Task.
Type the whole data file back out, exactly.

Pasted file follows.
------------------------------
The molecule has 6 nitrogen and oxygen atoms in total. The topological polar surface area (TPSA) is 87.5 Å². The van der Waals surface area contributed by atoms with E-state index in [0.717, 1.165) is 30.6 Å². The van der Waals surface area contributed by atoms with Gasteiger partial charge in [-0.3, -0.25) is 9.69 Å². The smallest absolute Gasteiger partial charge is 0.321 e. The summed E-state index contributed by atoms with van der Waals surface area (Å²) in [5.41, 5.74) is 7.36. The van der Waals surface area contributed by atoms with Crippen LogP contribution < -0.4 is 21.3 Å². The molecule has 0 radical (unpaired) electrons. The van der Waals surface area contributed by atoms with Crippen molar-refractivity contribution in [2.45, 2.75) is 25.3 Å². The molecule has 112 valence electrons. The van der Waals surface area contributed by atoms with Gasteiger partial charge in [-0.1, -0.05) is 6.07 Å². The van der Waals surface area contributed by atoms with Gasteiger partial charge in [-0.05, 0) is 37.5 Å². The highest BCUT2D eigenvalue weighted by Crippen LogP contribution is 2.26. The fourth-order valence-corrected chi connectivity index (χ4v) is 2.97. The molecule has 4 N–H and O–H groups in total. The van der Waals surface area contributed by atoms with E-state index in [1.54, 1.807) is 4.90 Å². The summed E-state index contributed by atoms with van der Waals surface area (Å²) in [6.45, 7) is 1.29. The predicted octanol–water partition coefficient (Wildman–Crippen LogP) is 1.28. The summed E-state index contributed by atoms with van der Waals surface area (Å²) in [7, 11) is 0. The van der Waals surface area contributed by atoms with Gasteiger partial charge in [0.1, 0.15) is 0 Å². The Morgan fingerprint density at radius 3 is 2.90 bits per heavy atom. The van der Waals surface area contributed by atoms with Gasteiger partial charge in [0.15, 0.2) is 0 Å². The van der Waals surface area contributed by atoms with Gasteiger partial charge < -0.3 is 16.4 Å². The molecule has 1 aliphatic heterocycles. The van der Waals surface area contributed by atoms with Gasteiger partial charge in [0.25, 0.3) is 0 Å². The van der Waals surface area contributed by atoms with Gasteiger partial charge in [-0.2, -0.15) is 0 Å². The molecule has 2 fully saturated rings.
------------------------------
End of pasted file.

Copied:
The molecule has 6 nitrogen and oxygen atoms in total. The topological polar surface area (TPSA) is 87.5 Å². The van der Waals surface area contributed by atoms with E-state index in [0.717, 1.165) is 30.6 Å². The van der Waals surface area contributed by atoms with Gasteiger partial charge in [-0.3, -0.25) is 9.69 Å². The smallest absolute Gasteiger partial charge is 0.321 e. The summed E-state index contributed by atoms with van der Waals surface area (Å²) in [5.41, 5.74) is 7.36. The van der Waals surface area contributed by atoms with Crippen LogP contribution < -0.4 is 21.3 Å². The molecule has 0 radical (unpaired) electrons. The van der Waals surface area contributed by atoms with Crippen molar-refractivity contribution in [2.45, 2.75) is 25.3 Å². The molecule has 112 valence electrons. The van der Waals surface area contributed by atoms with Gasteiger partial charge in [-0.1, -0.05) is 6.07 Å². The van der Waals surface area contributed by atoms with Gasteiger partial charge in [-0.05, 0) is 37.5 Å². The highest BCUT2D eigenvalue weighted by Crippen LogP contribution is 2.26. The fourth-order valence-corrected chi connectivity index (χ4v) is 2.97. The molecule has 4 N–H and O–H groups in total. The van der Waals surface area contributed by atoms with E-state index in [1.54, 1.807) is 4.90 Å². The summed E-state index contributed by atoms with van der Waals surface area (Å²) in [6.45, 7) is 1.29. The predicted octanol–water partition coefficient (Wildman–Crippen LogP) is 1.28. The summed E-state index contributed by atoms with van der Waals surface area (Å²) in [7, 11) is 0. The van der Waals surface area contributed by atoms with Gasteiger partial charge in [0.1, 0.15) is 0 Å². The Morgan fingerprint density at radius 3 is 2.90 bits per heavy atom. The van der Waals surface area contributed by atoms with Gasteiger partial charge in [0.15, 0.2) is 0 Å². The van der Waals surface area contributed by atoms with Gasteiger partial charge < -0.3 is 16.4 Å². The molecule has 1 aliphatic heterocycles. The van der Waals surface area contributed by atoms with Gasteiger partial charge in [0.25, 0.3) is 0 Å². The van der Waals surface area contributed by atoms with Gasteiger partial charge in [-0.2, -0.15) is 0 Å². The molecule has 2 fully saturated rings.